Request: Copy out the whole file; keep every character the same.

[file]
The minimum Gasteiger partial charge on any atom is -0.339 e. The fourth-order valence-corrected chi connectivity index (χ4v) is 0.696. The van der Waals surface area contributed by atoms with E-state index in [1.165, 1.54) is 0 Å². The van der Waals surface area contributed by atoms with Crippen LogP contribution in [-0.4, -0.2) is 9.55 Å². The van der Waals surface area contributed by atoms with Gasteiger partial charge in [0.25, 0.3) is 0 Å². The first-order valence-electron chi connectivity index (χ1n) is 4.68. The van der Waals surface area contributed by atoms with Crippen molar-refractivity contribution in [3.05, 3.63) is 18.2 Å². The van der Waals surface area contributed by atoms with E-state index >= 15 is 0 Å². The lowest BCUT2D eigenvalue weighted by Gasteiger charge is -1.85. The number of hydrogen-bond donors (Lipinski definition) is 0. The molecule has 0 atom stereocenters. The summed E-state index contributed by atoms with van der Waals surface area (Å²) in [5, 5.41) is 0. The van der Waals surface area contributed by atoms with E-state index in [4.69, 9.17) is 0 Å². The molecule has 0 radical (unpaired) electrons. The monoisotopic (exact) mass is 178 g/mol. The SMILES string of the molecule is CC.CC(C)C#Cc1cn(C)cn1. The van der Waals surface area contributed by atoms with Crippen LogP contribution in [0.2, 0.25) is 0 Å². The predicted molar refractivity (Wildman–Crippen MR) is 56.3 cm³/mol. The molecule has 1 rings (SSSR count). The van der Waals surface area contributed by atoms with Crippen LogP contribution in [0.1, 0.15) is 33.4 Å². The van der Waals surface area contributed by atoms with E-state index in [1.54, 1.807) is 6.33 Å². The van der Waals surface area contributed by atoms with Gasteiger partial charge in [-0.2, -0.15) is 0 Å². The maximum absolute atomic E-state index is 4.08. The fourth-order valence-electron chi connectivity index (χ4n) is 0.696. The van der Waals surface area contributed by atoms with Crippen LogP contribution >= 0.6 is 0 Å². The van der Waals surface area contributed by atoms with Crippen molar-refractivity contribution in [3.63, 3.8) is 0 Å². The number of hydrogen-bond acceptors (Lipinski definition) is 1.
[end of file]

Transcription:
The minimum Gasteiger partial charge on any atom is -0.339 e. The fourth-order valence-corrected chi connectivity index (χ4v) is 0.696. The van der Waals surface area contributed by atoms with E-state index in [1.165, 1.54) is 0 Å². The van der Waals surface area contributed by atoms with Crippen LogP contribution in [-0.4, -0.2) is 9.55 Å². The van der Waals surface area contributed by atoms with Gasteiger partial charge in [0.25, 0.3) is 0 Å². The first-order valence-electron chi connectivity index (χ1n) is 4.68. The van der Waals surface area contributed by atoms with Crippen molar-refractivity contribution in [3.05, 3.63) is 18.2 Å². The van der Waals surface area contributed by atoms with E-state index >= 15 is 0 Å². The lowest BCUT2D eigenvalue weighted by Gasteiger charge is -1.85. The number of hydrogen-bond donors (Lipinski definition) is 0. The molecule has 0 atom stereocenters. The summed E-state index contributed by atoms with van der Waals surface area (Å²) in [5, 5.41) is 0. The van der Waals surface area contributed by atoms with E-state index in [4.69, 9.17) is 0 Å². The molecule has 0 radical (unpaired) electrons. The monoisotopic (exact) mass is 178 g/mol. The SMILES string of the molecule is CC.CC(C)C#Cc1cn(C)cn1. The van der Waals surface area contributed by atoms with Crippen LogP contribution in [0.2, 0.25) is 0 Å². The predicted molar refractivity (Wildman–Crippen MR) is 56.3 cm³/mol. The molecule has 1 rings (SSSR count). The van der Waals surface area contributed by atoms with Crippen LogP contribution in [0.1, 0.15) is 33.4 Å². The van der Waals surface area contributed by atoms with E-state index in [1.54, 1.807) is 6.33 Å². The van der Waals surface area contributed by atoms with Gasteiger partial charge in [-0.2, -0.15) is 0 Å². The maximum absolute atomic E-state index is 4.08. The fourth-order valence-electron chi connectivity index (χ4n) is 0.696. The van der Waals surface area contributed by atoms with Crippen LogP contribution >= 0.6 is 0 Å². The van der Waals surface area contributed by atoms with Crippen molar-refractivity contribution in [3.63, 3.8) is 0 Å². The number of hydrogen-bond acceptors (Lipinski definition) is 1.